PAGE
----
So what might this look like in an elementary classroom?

For one of our first-grade technology lessons, we decided to explore some of the different parts of our Chromebooks and figure out how the parts came together to make a whole. Students first brainstormed some parts that they thought a Chromebook might need in order to work. Then we took one apart to see what the inside looked like. We discovered screens, batteries, screws, wires, and lots of other parts too.


Our next job was to take a closer look at two ‘mystery parts.’ We 
recorded our observations and made some predictions about what we thought these ‘parts’ could be and how they might work together to make a whole. We were excited to discover that our parts were LED lights and batteries and that when we put them together in a certain way, we were able to make the bulb light up!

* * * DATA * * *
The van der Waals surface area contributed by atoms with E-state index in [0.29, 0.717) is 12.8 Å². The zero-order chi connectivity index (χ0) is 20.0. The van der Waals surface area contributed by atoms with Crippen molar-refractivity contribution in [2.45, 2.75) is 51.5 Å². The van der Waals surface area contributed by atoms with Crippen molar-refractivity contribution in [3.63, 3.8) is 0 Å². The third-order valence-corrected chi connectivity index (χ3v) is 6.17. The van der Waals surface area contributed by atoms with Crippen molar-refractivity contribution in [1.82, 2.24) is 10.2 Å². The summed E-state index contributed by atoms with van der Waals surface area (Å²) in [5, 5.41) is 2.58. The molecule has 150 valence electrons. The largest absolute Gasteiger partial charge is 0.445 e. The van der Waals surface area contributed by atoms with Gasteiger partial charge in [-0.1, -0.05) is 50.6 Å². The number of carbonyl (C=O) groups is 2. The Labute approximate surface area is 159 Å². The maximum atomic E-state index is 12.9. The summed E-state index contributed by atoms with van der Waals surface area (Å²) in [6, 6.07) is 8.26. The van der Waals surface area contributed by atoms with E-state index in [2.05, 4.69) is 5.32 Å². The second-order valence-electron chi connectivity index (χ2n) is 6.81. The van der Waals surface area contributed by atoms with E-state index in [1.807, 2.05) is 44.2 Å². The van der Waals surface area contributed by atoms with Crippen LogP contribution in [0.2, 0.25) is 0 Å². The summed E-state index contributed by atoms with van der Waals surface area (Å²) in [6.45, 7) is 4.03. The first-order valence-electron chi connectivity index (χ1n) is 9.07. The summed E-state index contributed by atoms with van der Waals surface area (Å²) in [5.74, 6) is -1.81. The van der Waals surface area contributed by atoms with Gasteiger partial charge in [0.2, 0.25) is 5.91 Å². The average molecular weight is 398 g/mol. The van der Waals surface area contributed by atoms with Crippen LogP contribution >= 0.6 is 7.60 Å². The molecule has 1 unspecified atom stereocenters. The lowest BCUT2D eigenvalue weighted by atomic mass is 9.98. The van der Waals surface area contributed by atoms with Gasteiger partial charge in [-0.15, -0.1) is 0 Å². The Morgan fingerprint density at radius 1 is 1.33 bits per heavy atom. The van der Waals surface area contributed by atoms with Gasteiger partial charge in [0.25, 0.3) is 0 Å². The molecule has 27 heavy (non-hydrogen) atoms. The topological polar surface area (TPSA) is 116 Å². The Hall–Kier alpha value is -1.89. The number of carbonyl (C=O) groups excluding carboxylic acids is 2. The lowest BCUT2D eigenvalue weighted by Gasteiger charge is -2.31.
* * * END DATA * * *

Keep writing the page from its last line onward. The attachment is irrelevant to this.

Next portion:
PLN1 Final Reflection: Where Do We Go From Here?

Overall, I found this course and project to be very beneficial to both myself and my students. A common theme that stands out to me from our conversations throughout the course is the need for a common language to implement this framework at perhaps a district level. As a person working with grades K-5, I lend a different perspective to what this model could look like if implemented across the board. I think it would be helpful to our learners, both students and teachers, to be using the same language, if not framework, K-12. The quality of work produced by my students would be richer and at a deeper level if the four lenses and five processes were introduced in the early elementary grades, and then spiraled as students progressed.